Internet is now an integrated tool in our lifestyles and way of living. Indeed, the existence and role of digital technical has become undisputed. Internet provides people of all ages all around the world with alternative ways and means of communication and to engage with each other. Children and young people are at the forefront of this new norm of life. The United Nations International Telecommunication Union has noted that one third of all Internet users nowadays are children and young people. It is accounted that 94% of persons aged15 to 24 years in developed countries are online whilst 65% of the said category in developing countries are well ahead of internet usage amongst the general population. 

Internet is indeed a tool of empowerment which is equipped with educational tools that provide children and young people with skills and proficiencies for their further development. Nonetheless, it may also cause harm in cases of abuse. All children are susceptible to such digital violence whilst there is an added risk for children who are already vulnerable. 

It is estimated that one third of the children and young people are victims of online bullying whilst one fifth of the aforementioned have even skipped school because of the said abuse. In 2019, UNICEF has confirmed that more than 70% of young people globally have experienced online violence, cyberbullying and digital harassment. Victims of cyberbullying stand at a greater risk of abusing from drugs and alcohol, achieve lower grades and suffer from low self-esteem and health problems. UNESCO has also confirmed that girls are at greater risk of experiencing such abuse than boys. Overall, half of the world population is online which in itself increases the risks of digital abuse. It has been proved that social media hosts the main sources of online abuse for children and young people. As a matter of fact, the upsurge of social media usage has translated into an increase in cyberbullying amongst children and young people.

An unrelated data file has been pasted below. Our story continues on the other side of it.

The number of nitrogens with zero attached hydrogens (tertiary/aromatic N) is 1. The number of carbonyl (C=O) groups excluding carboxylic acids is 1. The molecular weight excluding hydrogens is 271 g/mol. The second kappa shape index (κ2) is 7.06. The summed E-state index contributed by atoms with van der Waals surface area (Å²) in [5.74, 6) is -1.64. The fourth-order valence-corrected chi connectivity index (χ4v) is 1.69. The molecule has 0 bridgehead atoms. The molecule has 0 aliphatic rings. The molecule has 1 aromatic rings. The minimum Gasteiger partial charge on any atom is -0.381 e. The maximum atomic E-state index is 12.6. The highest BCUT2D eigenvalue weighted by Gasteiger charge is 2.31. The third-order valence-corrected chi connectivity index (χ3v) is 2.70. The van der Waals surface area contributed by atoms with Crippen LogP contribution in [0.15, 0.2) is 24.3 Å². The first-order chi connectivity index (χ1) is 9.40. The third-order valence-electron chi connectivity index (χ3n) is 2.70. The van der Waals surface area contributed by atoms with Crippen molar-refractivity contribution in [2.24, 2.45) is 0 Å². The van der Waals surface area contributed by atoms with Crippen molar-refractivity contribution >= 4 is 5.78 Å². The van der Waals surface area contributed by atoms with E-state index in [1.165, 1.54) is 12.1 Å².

Internet should not restrict or undermine children and young people’s rights including the right for education, access to information and freedom of expression. Internet should be a safe tool for engagement whereby children are enabled to acquire and augment their digital literacy. 

OSCAR, Online Safety for Children And Relatives, aims to ensure that children and young people are healthy users of technology whereby their safety and wellbeing online is safeguarded. In this regard, it will build upon and enhance existing initiatives in the field of online protection for children both on a national and international level.  

This project shall seek to be future proof. To this effect, its format and respective mechanisms shall be intended to overcome any upcoming and new forms of digital treats, bullying and violence which children may be encountered with on the digital platform. 

It is everyone’s responsibility to protect the safety and wellbeing of children and young people in the digital environment whilst ensuring that they benefit from the digital revolution. Thus, a joint effort by policy makers, parents, guardians and educators as well as industry is fundamental. To this effect, the National Child Online Protection project shall be based on a multi-stakeholder mechanism whereby a holistic approach shall be adopted throughout the implementation of the project itself and beyond. 

The primary and overall objective of the project is to achieve a higher degree of child online protection whilst seeking to eradicate online violence and bullying therein. In this regard, the project shall fully implement the Guidelines for children, parents and educators, policy makers as well as the industry on Child Online Protection 2020 issued by the UN International Telecommunication Union. 

The project shall also seek to enhance collaboration and joint efforts amongst the respective stakeholders on a national as well as co-operation with relevant international partners.